Government’s default food policy, as I have argued for years, is generally ‘leave it to Tesco et al.’ but on the cost of living it’s that plus ‘leave it to food banks’.  Today, however, even mighty mass purchasers cannot contain food prices. Unless there’s an unexpected end to the Ukraine-Russia war, input costs will continue to rise, which means diets are likely to have to change. Go to buy ‘fresh’ tomatoes in winter and they’re likely to be grown under LED lighting in the Netherlands – or were. Faced with energy price hikes, there’s a reduction of tomato planting. (Alternatively, they’ll be picked by African labour in Spanish polytunnels, but workers there are rightly restless over low wages).

Sober analysis of the cost-of-living crisis exposes how tensions and squeeze have been normalised across the food system. With fixed costs such as housing and energy rising, food – always a flexible item in household budgets – gets cut back. Food banks cannot cope. Their donations have fallen as more previous donors want to become users.

Prognosis: the domestic food crisis will worsen.

3: Food security

  • Case for intervention: a political call
  • Likelihood of intervention: low

The UK still imports food overwhelmingly from the EU. Defra’s new Secretary of State, Ranil Jayawardena, might want more international food trade but this cannot be achieved overnight. He favours supposed ‘free’ trade over protectionist politics. As I’ve long argued, this is an increasingly sterile distinction. The future for food systems needs to be about all countries and regions growing more of what they can sustainably (not business-as-usual) and getting off the unnecessary energy-guzzling trade treadmill simply because it’s cheaper. Too often, cheap food externalises costs to where land and labour are cheaper. A sustainable food system requires analysis on multi-criteria not simply price. The only route to food security is sustainability. This requires a shake-up of food measurement in politics. A recent paper shows it’s now possible to audit multiple and multi-ingredient food products across entire food systems.Like all rich, over-carbonised food economies, the UK ought to be beginning a shake-up of its food system to put it on a sustainable, long-term footing. It should rebuild low-energy horticulture, above all.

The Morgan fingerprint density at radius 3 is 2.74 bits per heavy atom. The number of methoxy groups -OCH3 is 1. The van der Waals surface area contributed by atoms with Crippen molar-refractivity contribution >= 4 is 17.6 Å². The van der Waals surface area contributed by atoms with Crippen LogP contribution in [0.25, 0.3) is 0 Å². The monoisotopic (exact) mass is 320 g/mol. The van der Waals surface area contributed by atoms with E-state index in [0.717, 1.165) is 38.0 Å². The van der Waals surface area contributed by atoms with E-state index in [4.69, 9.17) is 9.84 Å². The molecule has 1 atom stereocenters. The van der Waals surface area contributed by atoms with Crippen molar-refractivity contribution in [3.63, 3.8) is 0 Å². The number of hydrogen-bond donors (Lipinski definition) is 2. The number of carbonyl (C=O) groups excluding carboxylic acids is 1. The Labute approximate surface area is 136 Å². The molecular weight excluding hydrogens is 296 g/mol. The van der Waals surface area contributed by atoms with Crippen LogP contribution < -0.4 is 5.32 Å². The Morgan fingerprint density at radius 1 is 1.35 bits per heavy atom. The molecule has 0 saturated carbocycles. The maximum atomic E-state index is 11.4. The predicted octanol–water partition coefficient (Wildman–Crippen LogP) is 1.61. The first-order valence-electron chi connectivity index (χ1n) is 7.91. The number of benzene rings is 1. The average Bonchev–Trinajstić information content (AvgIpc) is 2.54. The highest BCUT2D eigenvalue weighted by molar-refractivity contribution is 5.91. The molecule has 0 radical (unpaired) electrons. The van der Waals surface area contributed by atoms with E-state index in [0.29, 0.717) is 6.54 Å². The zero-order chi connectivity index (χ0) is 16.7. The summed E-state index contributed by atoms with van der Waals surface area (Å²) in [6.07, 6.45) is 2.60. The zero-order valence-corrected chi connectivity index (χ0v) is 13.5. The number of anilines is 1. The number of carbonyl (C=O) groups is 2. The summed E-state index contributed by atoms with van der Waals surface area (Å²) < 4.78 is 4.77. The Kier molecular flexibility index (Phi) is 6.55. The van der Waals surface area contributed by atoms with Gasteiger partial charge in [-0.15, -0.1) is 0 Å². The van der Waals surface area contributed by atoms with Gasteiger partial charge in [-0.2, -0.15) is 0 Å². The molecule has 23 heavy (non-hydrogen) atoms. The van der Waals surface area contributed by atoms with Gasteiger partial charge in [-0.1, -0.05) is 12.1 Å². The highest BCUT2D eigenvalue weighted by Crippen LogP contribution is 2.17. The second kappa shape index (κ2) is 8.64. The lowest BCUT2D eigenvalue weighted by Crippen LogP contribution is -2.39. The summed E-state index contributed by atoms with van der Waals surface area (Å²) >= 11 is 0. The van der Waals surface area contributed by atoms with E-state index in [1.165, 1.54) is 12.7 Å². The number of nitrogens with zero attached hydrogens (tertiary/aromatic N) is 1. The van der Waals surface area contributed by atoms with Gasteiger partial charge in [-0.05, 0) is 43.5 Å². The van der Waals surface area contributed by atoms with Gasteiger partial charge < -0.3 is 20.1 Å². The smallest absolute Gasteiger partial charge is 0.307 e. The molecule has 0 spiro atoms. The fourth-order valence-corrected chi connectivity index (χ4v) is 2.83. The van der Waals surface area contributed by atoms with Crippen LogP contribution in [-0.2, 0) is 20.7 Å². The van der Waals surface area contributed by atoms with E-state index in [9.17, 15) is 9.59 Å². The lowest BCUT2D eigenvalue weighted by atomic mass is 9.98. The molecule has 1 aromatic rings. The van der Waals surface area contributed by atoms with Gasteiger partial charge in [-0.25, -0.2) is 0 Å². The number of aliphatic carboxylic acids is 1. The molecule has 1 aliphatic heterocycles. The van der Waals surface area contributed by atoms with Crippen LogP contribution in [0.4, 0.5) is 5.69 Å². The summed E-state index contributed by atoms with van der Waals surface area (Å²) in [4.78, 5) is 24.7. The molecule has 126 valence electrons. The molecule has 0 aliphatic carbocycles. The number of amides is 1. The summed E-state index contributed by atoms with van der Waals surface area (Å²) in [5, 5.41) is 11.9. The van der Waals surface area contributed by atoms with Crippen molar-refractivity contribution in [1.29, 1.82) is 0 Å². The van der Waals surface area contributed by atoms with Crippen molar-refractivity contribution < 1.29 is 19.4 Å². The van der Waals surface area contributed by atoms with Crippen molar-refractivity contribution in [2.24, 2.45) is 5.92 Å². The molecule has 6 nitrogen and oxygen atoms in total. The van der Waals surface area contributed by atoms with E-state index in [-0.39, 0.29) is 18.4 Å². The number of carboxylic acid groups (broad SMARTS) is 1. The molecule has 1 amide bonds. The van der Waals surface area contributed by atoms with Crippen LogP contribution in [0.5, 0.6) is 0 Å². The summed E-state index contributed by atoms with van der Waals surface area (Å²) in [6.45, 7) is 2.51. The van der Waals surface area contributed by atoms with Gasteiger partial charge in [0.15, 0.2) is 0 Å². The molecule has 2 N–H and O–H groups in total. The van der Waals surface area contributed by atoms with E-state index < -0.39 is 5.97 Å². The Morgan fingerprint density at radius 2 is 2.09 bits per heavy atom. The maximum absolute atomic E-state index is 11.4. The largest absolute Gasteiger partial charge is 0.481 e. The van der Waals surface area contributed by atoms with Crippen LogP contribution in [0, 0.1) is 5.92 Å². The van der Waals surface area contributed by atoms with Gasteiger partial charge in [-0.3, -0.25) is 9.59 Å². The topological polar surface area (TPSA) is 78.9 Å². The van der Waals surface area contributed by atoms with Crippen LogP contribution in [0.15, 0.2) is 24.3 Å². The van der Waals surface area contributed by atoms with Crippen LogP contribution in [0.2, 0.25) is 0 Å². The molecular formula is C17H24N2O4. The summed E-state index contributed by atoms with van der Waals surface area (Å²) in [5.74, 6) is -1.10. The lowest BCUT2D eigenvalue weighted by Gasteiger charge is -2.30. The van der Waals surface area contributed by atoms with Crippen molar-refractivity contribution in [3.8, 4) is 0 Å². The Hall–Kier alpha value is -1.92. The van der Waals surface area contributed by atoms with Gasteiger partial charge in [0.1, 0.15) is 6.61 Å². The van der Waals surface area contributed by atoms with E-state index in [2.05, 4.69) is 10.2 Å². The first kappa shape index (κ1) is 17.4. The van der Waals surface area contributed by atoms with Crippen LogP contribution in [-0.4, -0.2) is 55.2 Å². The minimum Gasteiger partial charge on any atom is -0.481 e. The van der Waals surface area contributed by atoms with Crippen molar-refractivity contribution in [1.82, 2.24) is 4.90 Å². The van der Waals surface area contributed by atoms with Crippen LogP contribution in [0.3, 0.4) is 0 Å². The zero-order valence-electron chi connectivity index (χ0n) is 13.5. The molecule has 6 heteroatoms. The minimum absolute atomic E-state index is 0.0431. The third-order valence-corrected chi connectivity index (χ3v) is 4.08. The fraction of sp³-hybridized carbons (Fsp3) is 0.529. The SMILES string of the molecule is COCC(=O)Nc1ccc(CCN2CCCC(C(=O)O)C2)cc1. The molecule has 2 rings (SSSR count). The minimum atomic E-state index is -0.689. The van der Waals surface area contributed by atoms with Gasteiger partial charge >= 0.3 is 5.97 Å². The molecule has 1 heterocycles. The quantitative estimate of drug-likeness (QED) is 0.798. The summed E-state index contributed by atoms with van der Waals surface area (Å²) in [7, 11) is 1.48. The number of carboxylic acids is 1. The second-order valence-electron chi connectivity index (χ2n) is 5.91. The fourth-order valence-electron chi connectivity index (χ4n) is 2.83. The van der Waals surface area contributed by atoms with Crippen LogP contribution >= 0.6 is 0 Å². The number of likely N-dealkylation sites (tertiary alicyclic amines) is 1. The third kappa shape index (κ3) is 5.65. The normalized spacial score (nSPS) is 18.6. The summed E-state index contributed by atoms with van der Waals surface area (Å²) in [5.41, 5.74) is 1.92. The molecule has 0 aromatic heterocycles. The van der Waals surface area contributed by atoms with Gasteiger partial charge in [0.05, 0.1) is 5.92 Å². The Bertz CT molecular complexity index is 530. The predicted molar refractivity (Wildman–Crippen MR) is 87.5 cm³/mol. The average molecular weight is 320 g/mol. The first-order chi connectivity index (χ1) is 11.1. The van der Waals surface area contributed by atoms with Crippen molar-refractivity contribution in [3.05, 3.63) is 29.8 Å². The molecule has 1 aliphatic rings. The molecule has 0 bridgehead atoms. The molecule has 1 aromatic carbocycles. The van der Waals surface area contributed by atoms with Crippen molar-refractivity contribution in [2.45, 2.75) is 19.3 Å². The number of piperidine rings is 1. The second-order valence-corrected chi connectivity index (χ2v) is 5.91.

Meanwhile other food importing countries are quietly acting to increase home production. Japan, like the UK, has allowed a drop in home food production, but unlike the UK wants to sees rebuilding agriculture as part of the ‘new capitalism’. The city state of Singapore has decided to treble its home production from 10% to 30%. India has just restricted rice exports, realising it’s now affected by food import costs rising.

Prognosis: I cannot see this government working hard to raise UK production.

4:  Unleashing a diet revolution

  • Case for intervention: overwhelming
  • Likelihood of intervention: low